Have a good story. It’s not enough to have good data, though that is essential. You need to shape what data you have into a story that convinces investors that your research stands to solve a critical problem for a certain clinical market or, better yet, that it represents a major innovation for the industry. This story should be backed up by solid market research, competitor analysis, and a business plan that demonstrates a clear path to profitability.

Make sure you understand what you’re signing up for. Be sure to understand how much your VC expects to be involved in or have input on your process. Having funding is obviously important to move your research forward, but if you stand to lose a substantial amount of autonomy, it may be worth thinking about looking elsewhere.

Timing is important. What are you going to use this funding for? Venture capitalists will want to know what their money is going toward. But more to the point, it’s important not to give away too much equity too early. Map out each important milestone between the present state and your exit. Is this round of funding essential to getting past a major milestone, such as clinical trials? You’ll want to work with legal counsel and business development consultants to make sure that you’re not giving away too much of your company, particularly if you’ll need another large round of funding in the future.

Pros and cons of private investment


  • Source of major funding and stability in later phases of R&D, where risks and financial needs compound.
  • Reputation boost from being associated with a prestigious angel investor or VC firm can help with later fundraising.


  • The bar for a successful pitch is high. VCs and investors need to know they’re investing in promising research with strong potential for return.
  • A good pitch requires substantial investment on your part in networking and business development know-how.
  • This funding is dilutive. Engage legal counsel and work with BD teams to ensure this is the right move for you.

5. Partnerships with Large Pharma

Partnerships between large pharmaceutical companies and small biotechs are foundational to the life sciences industry. Large pharma spends an enormous amount of capital on R&D for drug development and medical devices, depending on infusions of new ideas and innovations from biotech startups to keep their business model flexible and competitive. From 2007 to 2016, the industry invested around $1.4 trillion in R&D, or about 14% of its revenues for that period. It’s also no surprise that startup biotechs often look for partnerships with established pharmaceutical companies with substantial capital in reserve. By some estimates, with prolonged and uncertain R&D process, clinical trials, and the costs baked into getting regulatory approval, it can take over $2 billion to take a new drug to market.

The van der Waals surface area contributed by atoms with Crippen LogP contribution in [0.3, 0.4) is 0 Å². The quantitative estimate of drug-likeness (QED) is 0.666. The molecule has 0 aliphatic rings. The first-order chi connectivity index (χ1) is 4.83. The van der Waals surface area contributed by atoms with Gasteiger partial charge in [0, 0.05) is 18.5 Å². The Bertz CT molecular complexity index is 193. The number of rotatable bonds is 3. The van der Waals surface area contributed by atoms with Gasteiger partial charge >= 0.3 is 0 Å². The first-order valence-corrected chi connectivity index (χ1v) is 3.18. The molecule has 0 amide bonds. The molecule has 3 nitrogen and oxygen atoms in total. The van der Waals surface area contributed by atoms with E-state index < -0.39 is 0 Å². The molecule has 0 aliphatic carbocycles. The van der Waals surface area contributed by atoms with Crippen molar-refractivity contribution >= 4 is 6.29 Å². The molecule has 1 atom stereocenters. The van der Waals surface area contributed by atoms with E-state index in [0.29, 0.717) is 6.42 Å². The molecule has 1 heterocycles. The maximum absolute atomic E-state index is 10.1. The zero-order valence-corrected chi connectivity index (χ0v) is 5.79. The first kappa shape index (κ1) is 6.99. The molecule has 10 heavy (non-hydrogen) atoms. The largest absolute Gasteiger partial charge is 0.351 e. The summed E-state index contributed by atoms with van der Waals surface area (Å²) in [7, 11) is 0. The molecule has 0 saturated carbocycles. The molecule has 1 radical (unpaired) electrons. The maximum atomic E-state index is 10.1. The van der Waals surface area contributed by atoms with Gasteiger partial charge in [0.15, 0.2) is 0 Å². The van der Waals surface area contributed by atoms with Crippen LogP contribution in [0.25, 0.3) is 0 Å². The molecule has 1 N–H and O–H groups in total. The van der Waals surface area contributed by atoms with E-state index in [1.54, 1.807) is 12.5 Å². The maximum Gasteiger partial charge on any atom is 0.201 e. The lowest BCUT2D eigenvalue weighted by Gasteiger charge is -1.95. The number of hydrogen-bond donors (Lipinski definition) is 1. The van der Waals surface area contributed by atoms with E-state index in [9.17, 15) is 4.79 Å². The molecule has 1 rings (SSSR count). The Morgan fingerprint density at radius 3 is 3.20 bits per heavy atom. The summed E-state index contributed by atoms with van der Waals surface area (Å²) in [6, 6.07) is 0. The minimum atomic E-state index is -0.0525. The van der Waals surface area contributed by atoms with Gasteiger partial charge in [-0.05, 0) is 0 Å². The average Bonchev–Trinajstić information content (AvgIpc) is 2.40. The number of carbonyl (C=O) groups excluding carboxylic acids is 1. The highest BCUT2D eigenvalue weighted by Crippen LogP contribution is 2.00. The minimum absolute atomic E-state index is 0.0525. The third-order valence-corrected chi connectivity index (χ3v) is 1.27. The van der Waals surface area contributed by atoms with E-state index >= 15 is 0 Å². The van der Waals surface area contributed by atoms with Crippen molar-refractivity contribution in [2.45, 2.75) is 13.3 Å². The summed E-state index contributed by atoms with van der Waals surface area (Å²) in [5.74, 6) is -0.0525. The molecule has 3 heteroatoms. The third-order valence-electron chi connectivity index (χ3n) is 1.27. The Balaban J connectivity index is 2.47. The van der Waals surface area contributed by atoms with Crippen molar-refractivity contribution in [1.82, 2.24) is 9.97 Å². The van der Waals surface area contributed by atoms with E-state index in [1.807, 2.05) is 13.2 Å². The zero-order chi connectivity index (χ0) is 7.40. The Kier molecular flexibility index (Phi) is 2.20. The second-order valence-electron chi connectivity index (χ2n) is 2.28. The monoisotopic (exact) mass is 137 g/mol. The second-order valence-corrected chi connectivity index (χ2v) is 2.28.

It’s particularly common for biotechs and pharmaceutical companies to collaborate on clinical trials for drugs. Biotechs’ more agile, targeted research model and pharma’s ability to absorb some of the risk of development and provide rich infrastructure make these kinds of partnerships effective. And if you’re a mission-driven researcher who cares first and foremost about improving human health, partnering with pharma can take all business and fundraising work off of your plate altogether.

If you pursue a partnership with a pharmaceutical company, you’ll often be able to share their resources, like lab space, supplies, and desk space. In addition to helping you shepherd your research through clinical trials, they typically have plenty of experience in dealing with the FDA. When it comes time to go to market, large pharma often has established relationships with contract manufacturing organizations to create and package your product. You’ll also be able to leverage their in-house distribution and marketing functions. The downside, of course, is that by partnering with pharma, you’re often giving up direct control over your business and/or over the IP of your product. Some biotechs may choose to license their IP out to large pharma. The pharma company will do licensing deals in exchange for an upfront lump sum and royalties—which biotechs use to fund other projects or start new research.